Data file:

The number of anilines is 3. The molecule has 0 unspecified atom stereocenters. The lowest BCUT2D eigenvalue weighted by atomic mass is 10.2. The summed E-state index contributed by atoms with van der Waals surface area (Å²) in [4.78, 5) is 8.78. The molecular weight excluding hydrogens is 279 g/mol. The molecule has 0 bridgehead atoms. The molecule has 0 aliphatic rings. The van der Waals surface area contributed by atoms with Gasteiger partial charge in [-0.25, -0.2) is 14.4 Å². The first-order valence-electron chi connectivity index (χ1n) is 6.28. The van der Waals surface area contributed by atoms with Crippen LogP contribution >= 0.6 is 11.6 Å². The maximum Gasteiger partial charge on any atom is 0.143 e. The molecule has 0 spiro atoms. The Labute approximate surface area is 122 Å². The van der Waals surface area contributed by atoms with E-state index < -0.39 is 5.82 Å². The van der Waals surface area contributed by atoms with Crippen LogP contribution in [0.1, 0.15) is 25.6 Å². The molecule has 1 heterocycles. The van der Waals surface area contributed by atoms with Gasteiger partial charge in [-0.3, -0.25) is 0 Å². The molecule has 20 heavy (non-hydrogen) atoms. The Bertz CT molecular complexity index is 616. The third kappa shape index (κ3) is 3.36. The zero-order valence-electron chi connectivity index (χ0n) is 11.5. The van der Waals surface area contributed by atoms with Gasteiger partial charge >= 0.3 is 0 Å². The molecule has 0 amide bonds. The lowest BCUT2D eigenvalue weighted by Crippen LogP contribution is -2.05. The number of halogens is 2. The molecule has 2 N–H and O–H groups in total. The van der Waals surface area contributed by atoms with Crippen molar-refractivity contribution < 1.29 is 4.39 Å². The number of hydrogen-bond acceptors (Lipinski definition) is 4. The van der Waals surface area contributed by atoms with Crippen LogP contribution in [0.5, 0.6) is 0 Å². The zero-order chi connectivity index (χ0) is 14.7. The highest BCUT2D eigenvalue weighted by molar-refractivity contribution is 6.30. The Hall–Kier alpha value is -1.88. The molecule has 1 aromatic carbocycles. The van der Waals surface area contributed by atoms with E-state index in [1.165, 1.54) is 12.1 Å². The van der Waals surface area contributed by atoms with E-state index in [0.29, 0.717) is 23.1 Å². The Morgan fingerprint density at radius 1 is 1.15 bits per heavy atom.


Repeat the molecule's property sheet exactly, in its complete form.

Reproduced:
The number of anilines is 3. The molecule has 0 unspecified atom stereocenters. The lowest BCUT2D eigenvalue weighted by atomic mass is 10.2. The summed E-state index contributed by atoms with van der Waals surface area (Å²) in [4.78, 5) is 8.78. The molecular weight excluding hydrogens is 279 g/mol. The molecule has 0 bridgehead atoms. The molecule has 0 aliphatic rings. The van der Waals surface area contributed by atoms with Gasteiger partial charge in [-0.25, -0.2) is 14.4 Å². The first-order valence-electron chi connectivity index (χ1n) is 6.28. The van der Waals surface area contributed by atoms with Crippen LogP contribution >= 0.6 is 11.6 Å². The maximum Gasteiger partial charge on any atom is 0.143 e. The molecule has 0 spiro atoms. The Labute approximate surface area is 122 Å². The van der Waals surface area contributed by atoms with E-state index < -0.39 is 5.82 Å². The van der Waals surface area contributed by atoms with Crippen LogP contribution in [0.1, 0.15) is 25.6 Å². The molecule has 1 heterocycles. The van der Waals surface area contributed by atoms with Gasteiger partial charge in [-0.3, -0.25) is 0 Å². The molecule has 20 heavy (non-hydrogen) atoms. The Bertz CT molecular complexity index is 616. The third kappa shape index (κ3) is 3.36. The zero-order valence-electron chi connectivity index (χ0n) is 11.5. The van der Waals surface area contributed by atoms with Gasteiger partial charge >= 0.3 is 0 Å². The molecule has 0 amide bonds. The lowest BCUT2D eigenvalue weighted by Crippen LogP contribution is -2.05. The number of halogens is 2. The molecule has 2 N–H and O–H groups in total. The van der Waals surface area contributed by atoms with Crippen molar-refractivity contribution < 1.29 is 4.39 Å². The number of hydrogen-bond acceptors (Lipinski definition) is 4. The van der Waals surface area contributed by atoms with Crippen LogP contribution in [0.5, 0.6) is 0 Å². The zero-order chi connectivity index (χ0) is 14.7. The highest BCUT2D eigenvalue weighted by molar-refractivity contribution is 6.30. The Hall–Kier alpha value is -1.88. The molecule has 1 aromatic carbocycles. The van der Waals surface area contributed by atoms with E-state index in [1.165, 1.54) is 12.1 Å². The van der Waals surface area contributed by atoms with E-state index in [0.29, 0.717) is 23.1 Å². The Morgan fingerprint density at radius 1 is 1.15 bits per heavy atom.